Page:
Cannibalism in Brazil as described by Hans Staden (c. 1515–c. 1576). From “Americae Tertia Pars,” by Theodor de Bry (1592).

The issue of whether there was Indigenous American Indian savagery or not has existed for centuries, and Von Staden’s account is exemplary of the kind of approach taken to legitimize their subjugation. Beginning in the sixteenth century, accounts such as his were argued up to the Papal Courts against others, such as Bartolome de las Casas (las Casas 1566), who presented examples of highly civilized faces of American Indian cultures. Eventually these cases resulted in Pope Paul III issuing the Papal Bull of 1537, Sublimis Deus, which legitimized the status of humanity for the Indians (Pope Paul III 1537).

Since the arrival of the Spaniards, there had been issues between the Church and the encomenderos, those conquistadores who had received land, and all that was on it, including resources above and below the ground, plants, animals, and the Indians, who, they argued, did not have souls and could be killed, tortured, and worked, to produce for the owner. Encomienda was a system of royal patronage granted throughout Spanish Latin America in the initial times of conquest. Along with this came the charge that Christianity had to be spread throughout those conquered lands. As hard as it is to believe today, the argument supported by the encomendaros was that the Indians had no souls, therefore the Church had no business trying to assert its influence or hold tracts of land.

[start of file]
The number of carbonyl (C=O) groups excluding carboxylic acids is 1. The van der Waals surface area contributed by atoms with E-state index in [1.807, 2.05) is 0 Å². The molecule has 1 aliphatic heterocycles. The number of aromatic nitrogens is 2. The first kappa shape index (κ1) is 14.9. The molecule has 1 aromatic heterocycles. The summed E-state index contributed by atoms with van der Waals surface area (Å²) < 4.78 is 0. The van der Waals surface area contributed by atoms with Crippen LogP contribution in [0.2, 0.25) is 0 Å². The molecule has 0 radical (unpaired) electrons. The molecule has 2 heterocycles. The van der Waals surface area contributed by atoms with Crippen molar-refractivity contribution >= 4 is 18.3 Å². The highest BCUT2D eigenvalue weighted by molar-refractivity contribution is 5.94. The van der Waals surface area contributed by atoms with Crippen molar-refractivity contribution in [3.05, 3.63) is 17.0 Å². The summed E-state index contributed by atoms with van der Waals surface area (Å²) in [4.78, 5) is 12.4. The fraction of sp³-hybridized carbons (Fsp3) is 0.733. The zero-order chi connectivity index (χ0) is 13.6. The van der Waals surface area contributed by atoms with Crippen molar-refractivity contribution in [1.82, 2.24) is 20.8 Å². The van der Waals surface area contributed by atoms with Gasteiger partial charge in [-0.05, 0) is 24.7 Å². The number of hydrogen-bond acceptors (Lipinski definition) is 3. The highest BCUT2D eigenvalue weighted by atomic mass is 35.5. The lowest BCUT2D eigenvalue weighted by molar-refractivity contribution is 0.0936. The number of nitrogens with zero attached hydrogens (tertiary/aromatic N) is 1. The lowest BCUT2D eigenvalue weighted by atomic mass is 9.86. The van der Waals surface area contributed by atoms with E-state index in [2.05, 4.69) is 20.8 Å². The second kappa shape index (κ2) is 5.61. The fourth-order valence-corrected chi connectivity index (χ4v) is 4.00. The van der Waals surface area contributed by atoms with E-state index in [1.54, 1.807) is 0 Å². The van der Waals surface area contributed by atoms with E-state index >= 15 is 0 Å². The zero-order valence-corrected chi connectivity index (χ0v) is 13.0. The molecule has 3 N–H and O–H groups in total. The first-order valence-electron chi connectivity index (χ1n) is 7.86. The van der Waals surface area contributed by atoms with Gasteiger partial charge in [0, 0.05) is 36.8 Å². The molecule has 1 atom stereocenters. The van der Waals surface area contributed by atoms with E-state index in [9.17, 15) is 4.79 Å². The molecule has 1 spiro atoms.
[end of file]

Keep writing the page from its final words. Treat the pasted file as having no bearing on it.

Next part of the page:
By the time people returned to where Carvajal had made his great observations, all that was there along the banks of the great river was tropical forest and only a few beleaguered small villages. Why had this allegedly once populous landscape transformed so dramatically? Most likely smallpox and possibly other pathogens came along with the early Spanish group under Carvajal himself. Along with that, most likely came knowledge and fear of the ever-encroaching Spanish and Portuguese slavers. Whatever the causes, it seemed to be the case that by the latter sixteenth century, Amazonia lacked evidence of cultural complexity. This was in contrast to the high cultures of Mesoamerica and the Andes, for which individuals like Bartolome de las Casas could argue some degree of civilization in Papal courts. Many areas in the rest of the Americas, as well as other parts of the colonized world, never received even this kind of advocacy until centuries later.

The apparent absence of evidence for the emergence of ancient cultural complexity has continued well into the twentieth century. American Indians throughout their homelands have been given a bum rap, and this is no less true in Greater Amazonia, where Indigenous peoples often were on the margins, but also generally marginalized from centralized national economies from the contact period onward.